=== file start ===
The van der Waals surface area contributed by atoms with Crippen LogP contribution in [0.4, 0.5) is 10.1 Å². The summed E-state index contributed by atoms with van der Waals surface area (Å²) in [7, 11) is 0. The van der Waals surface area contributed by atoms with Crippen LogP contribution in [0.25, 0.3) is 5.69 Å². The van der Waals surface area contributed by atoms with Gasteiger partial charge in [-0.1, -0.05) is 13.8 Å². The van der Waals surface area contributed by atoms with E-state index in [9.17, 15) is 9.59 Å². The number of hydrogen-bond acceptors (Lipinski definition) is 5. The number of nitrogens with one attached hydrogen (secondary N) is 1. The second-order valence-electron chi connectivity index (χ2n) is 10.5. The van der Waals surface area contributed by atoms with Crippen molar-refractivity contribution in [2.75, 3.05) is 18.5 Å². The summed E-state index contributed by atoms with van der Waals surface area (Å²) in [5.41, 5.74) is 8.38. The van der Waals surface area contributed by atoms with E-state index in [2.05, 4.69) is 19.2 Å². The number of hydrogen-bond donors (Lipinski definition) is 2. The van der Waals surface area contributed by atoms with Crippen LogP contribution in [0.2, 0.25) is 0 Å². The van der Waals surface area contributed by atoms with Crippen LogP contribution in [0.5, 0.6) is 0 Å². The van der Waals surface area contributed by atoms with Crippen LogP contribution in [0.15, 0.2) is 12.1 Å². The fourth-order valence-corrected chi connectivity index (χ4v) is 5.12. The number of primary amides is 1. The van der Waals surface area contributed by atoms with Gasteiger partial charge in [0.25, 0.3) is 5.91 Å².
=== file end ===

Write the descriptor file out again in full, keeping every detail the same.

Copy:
The van der Waals surface area contributed by atoms with Crippen LogP contribution in [0.4, 0.5) is 10.1 Å². The summed E-state index contributed by atoms with van der Waals surface area (Å²) in [7, 11) is 0. The van der Waals surface area contributed by atoms with Crippen LogP contribution in [0.25, 0.3) is 5.69 Å². The van der Waals surface area contributed by atoms with Gasteiger partial charge in [-0.1, -0.05) is 13.8 Å². The van der Waals surface area contributed by atoms with E-state index in [9.17, 15) is 9.59 Å². The number of hydrogen-bond acceptors (Lipinski definition) is 5. The number of nitrogens with one attached hydrogen (secondary N) is 1. The second-order valence-electron chi connectivity index (χ2n) is 10.5. The van der Waals surface area contributed by atoms with Crippen molar-refractivity contribution in [2.75, 3.05) is 18.5 Å². The summed E-state index contributed by atoms with van der Waals surface area (Å²) in [5.41, 5.74) is 8.38. The van der Waals surface area contributed by atoms with E-state index in [2.05, 4.69) is 19.2 Å². The number of hydrogen-bond donors (Lipinski definition) is 2. The van der Waals surface area contributed by atoms with Crippen LogP contribution in [0.2, 0.25) is 0 Å². The van der Waals surface area contributed by atoms with Crippen LogP contribution in [0.5, 0.6) is 0 Å². The van der Waals surface area contributed by atoms with Crippen LogP contribution in [0.15, 0.2) is 12.1 Å². The fourth-order valence-corrected chi connectivity index (χ4v) is 5.12. The number of primary amides is 1. The van der Waals surface area contributed by atoms with Gasteiger partial charge in [0.25, 0.3) is 5.91 Å².